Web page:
Following last month’s ejection from Australia’s leading blockchain industry body, retail-focused cryptocurrency project Qoin is being considered for a similar expulsion across the Tasman Sea.
According to a report on Tuesday by local news outlet Radio New Zealand, BlockchainNZ (BCNZ) is reviewing a submission as to whether Qoin should be removed from its member list.
BCNZ is reportedly looking into the project’s transparency and operations, which has previously led some to accuse the company of being a “scam” in Australia.
The review in question is focused on an alleged conflict of interest with BPS Financial Limited, a company with ties to Qoin, according to public information on the Australian Business Register. BPS is said, in the Radio New Zealand report, to own the Block Trade Exchange (BTX) – the sole marketplace on which the project’s native cryptocurrency can be traded.
Qoin’s chief marketing officer, Andrew Barker, initially told CoinDesk via email that Qoin is not “owned” by any company and that BPS, Bartercard International Limited and Block Trade Exchange Limited were merely “service providers.”
“BTX is the first official exchange for the Qoin community and further exchanges are being considered to approach by the Qoin Association,” Barker said.
BTX and Qoin are registered to the same address in Southport, Queensland, according to public records. Meanwhile, BPS and Bartercard listings don’t state the full address, but all have the same Southport postal code.
When asked about the above details, Barker clarified his prior statement.
According to Barker, BPS owns the Qoin wallet and has set up a subsidiary (Qoin Australia Pty Ltd) to conduct sales and marketing activities in Australia while also registering the trading name. Meanwhile, Bartercard “provides the trading and support services to the Qoin community in Australia and New Zealand.”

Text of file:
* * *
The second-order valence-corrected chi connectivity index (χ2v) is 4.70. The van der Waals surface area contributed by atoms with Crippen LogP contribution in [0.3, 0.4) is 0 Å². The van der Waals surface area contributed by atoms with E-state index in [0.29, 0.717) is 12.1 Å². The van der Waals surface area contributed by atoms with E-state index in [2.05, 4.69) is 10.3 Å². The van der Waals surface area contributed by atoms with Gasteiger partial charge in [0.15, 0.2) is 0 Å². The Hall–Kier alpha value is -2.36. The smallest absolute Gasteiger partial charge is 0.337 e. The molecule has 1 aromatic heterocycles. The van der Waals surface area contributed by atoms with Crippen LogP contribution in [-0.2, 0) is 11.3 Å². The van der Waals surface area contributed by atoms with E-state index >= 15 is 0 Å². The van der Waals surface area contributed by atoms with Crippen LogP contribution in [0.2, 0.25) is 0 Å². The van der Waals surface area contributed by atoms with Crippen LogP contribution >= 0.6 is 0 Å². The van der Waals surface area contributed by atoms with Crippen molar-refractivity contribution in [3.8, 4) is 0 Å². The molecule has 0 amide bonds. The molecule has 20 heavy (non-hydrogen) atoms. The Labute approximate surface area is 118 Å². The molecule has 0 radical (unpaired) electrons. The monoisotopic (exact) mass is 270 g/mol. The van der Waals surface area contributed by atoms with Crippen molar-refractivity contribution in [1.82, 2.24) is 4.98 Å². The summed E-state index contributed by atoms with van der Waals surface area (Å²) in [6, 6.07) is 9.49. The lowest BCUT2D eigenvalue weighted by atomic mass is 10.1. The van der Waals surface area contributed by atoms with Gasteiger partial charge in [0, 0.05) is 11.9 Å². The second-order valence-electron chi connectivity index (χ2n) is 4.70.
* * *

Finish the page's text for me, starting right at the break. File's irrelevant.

Barker added that Qoin had communicated with New Zealand’s industry body “when the BCA [Blockchain Australia] issue surfaced,” outlining “timelines and facts” regarding the organization’s decision.
He said Qoin was later contacted by BCNZ on Feb. 24 to inform the company it had received the submission and that BCNZ would be “back in touch should there be further queries.”
Qoin has since had no further communication with BCNZ, according to Barker.
Stephen Macaskill, a member of the executive council at BlockchainNZ, said that while the industry body was yet to make a decision, a company operating a cryptocurrency that was tied to one marketplace was not unusual.
“There’s an international exchange that has their own digital asset and initially when they launched you could only buy their own digital asset on their own exchange,” said Macaskill. “There are a few of them out there like that.”
The council member added he personally believes Qoin is legitimate, but also recognized friction caused arising from Blockchain Australia’s merger from two separate entities in 2019.
The merger was designed to bring two separate camps together – one advocating for an open-source model and the other business enterprise. Macaskill said he could see where those within the crypto community observed Qoin and took a negative stance due to the project not being “open-sourced” or “decentralized.”
“We agree with most of Stephen Macaskill’s comments,” said Barker. “The fact [is] that a very small number of the ‘Crypto Community’ do not understand the utility nature of the Qoin project.”